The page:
On September 13, 2018, OCR released a statement with suggested practices to ensure equal access to emergency services and appropriate sharing of medical information during Hurricane Florence. The statement suggested that emergency responders should consider adopting several practices to make sure all segments of the community are served. Suggested practices included employing qualified interpreter services, making emergency messaging available, and taking other reasonable steps to provide an equal opportunity to benefit from emergenct response efforts.
In addition, OCR stated that as part of his declaration of a Public Health Emergency (PHE), HHS Secretary Alex Azar waived sanctions and penalties under certain provisions of the HIPAA Privacy Rule that may otherwise apply to covered hospitals, including provisions that generally require covered entities to give patients the opportunity to agree or object to sharing information with family members or friends involved in the patient’s care. This waiver applies only to the emergency area and for the emergency period identified in the PHE declaration and only to hospitals that have instituted a disaster protocol. For more information about disclosing health information for public health emergency preparedness purposes, please see OCR's Emergency Preparedness Page.
Theft of University of Michigan Employee's Laptop Could Have Exposed Health Information of About 870 People
Judge Rules in Favor of OCR and requires University of Texas MD Anderson Cancer Center to pay $4.3 million in civil penalties for HIPAA violations
The ALJ ruled that MD Anderson violated HIPAA Privacy and Security rules and granted summary judgmeent to OCR on all issues. This is only the second summary judgement victor in OCR's history of HIPAA enforcement. The case was decided after OCR investigated three separate data breach reports in 2012 and 2013 involving the theft of an unencrypted laptop and the loss of two unencrypted USB flash drives ontaining ePhi of over 33,500 individuals. OCR's investigation found that MD Anderson's own risk analyses had found that lack of device-level encryption posed a high risk to the security of ePHI, but did not begin to adopt an enterprise-wid solution to implement encryption of ePHI until 2011.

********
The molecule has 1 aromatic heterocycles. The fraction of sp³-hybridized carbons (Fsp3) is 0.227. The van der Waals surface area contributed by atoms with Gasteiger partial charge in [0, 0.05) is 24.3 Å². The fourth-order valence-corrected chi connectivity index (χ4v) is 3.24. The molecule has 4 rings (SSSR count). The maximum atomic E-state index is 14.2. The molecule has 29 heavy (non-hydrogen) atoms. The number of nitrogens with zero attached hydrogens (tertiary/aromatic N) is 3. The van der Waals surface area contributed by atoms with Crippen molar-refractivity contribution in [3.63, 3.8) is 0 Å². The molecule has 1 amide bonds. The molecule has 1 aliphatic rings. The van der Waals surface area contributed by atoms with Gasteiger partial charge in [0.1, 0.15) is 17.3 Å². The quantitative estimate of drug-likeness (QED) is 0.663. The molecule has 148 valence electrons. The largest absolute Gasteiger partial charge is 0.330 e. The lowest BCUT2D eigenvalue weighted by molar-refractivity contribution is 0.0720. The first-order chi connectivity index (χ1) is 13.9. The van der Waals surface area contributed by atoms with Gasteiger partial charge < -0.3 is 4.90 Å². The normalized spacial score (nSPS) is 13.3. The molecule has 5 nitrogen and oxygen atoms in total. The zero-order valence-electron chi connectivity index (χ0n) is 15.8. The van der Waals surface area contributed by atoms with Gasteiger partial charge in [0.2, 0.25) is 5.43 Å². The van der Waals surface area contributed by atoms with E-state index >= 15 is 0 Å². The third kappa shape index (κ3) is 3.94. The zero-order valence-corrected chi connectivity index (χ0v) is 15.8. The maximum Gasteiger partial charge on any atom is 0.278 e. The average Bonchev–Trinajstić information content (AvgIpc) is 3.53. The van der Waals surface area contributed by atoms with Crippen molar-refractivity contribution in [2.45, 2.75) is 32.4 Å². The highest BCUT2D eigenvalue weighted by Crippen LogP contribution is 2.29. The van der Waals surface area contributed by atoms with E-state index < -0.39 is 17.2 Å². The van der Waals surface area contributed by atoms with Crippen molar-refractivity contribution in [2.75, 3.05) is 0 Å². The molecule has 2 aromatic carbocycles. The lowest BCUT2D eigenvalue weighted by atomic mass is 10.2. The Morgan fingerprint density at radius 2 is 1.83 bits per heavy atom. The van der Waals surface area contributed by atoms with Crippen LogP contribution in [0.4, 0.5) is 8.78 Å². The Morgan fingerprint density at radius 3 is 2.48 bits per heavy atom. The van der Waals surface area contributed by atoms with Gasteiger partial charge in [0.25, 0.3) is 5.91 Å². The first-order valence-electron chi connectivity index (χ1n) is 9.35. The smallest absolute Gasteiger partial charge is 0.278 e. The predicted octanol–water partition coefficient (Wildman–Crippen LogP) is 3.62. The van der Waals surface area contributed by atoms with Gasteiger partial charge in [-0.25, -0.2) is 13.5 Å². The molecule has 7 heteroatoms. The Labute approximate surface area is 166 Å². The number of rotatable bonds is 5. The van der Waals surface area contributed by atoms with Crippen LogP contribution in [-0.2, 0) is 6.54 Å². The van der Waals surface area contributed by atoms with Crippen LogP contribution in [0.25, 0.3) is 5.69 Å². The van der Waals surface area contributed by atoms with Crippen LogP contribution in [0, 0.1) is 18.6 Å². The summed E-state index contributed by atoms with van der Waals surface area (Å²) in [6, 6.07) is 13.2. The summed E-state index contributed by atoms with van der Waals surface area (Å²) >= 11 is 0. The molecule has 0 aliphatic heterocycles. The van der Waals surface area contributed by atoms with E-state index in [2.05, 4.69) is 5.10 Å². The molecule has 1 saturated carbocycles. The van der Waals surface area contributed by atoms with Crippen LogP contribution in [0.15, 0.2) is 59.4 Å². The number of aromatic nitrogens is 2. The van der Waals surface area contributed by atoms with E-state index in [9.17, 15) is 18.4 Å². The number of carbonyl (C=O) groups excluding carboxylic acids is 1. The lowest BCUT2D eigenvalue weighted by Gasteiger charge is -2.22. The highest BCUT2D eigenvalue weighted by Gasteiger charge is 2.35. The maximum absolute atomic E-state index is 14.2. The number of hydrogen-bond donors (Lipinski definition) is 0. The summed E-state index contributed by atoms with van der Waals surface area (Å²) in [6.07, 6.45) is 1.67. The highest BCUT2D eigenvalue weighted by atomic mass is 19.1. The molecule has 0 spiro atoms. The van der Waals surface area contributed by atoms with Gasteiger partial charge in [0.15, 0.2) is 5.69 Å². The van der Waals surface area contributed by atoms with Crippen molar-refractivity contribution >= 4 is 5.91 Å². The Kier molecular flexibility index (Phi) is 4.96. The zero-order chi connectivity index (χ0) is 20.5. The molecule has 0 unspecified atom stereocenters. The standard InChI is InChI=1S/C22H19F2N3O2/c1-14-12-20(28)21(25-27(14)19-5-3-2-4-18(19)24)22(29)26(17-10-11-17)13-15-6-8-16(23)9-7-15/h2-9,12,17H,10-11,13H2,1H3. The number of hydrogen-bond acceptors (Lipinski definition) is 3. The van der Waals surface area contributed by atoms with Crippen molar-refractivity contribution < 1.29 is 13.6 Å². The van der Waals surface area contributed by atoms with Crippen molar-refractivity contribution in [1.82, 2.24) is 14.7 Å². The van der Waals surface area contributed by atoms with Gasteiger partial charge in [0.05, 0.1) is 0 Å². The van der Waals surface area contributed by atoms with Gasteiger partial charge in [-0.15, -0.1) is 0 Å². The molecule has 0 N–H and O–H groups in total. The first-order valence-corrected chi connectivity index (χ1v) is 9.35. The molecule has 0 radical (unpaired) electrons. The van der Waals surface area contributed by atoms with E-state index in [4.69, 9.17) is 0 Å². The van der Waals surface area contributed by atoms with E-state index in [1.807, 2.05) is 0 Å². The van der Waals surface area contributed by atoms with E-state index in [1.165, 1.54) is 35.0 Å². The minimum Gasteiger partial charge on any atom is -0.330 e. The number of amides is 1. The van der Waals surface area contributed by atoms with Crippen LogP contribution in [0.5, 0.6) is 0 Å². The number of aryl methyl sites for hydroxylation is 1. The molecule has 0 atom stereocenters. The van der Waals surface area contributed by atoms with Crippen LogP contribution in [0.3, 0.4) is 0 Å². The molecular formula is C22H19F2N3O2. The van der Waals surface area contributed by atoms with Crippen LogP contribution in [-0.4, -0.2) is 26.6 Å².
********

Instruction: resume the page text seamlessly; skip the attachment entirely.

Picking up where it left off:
See the ALJ Decision.
Covered Entities are obligated to adhere to the HIPAA Security Rule, which requires physical safeguards for all workstations that access electronic PHI (ePHI). Failure to take reasonable steps regarding physical security may have serious consequences. According to OCR, there are many low-cost physical security controls available to covered entities, such as privacy screens for computers and cable locks to deter theft. Port and device locks help prevent unauthorized copying of data to removable media and restrict exposure to malicious software. OCR also suggests covered entities utilize various cost-free physical security measures, including workstation screen positioning and locking rooms that store electronic equipment or media.
For more information about physical security strategies, see the May 2018 OCR Cyber Security Newsletter.
Ransomware Attack in Rochester, Minnesota Impacts More than 6,500 Patients, Affected Entity Responds Quickly
The ransomware attack was discovered on March 31, 2018. Immediately after the discovery, the affected entity took its systems offline to prevent the spread of the ransomware and limit the potential for further data theft. The entity targeted by the attack stated the patient information stored on the affected computers was not in a “human-readable” format. The entity did, however, notify all patients whose data was stored on affected devices of the breach, as a precaution. All systems have now been restored and additional layers of security and encryption have also been implemented to prevent further attacks or breaches.
FMCNA has agreed to pay $3.5 million to the Office for Civil Rights (OCR). and to adopt a corrective action after five breach reports regarding ePHI (Electronic Protected Health Information). OCR found that FMCNA Covered Entities impermissibly disclosed the ePHI of its patients by providing unauthorized access for a purpose not permitted by the Privacy Rule. OCR also found that the Covered Entities failed to implement policies and procedures to safeguard the facilities and equipment that contained ePHI. On February 1, 2018, the parties agreed to a corrective action plan to prevent future disclosures.
21st Century Oncology (21CO) Agrees to Pay $2.3 Million for Failure to Conduct Thorough Assessment of Vulnerabilities to ePHI
OCR investigation reveals that 21CO failed to conduct an acurate and thorough assessment of the potential risks and vulnerabilities to the confidentiality, integrity, and availability of ePHI. Earlier investigations revealed that patient information was obtained by an unauthorized third party and determined that over 2.2 million individuals were affected by the impermissible access to their names, social security numbers, physicians' names, diagnoses, treatment, and insurance information. In addition to a $2.3 million monetary settlement, a corrective plan requires 21CO to complete a risk analysis and risk management plan, revise policies and pocedures, educate its workfoce on policies and procedures, provide all maintained BAA agreements to OCR, and submit an internal monitoring plan.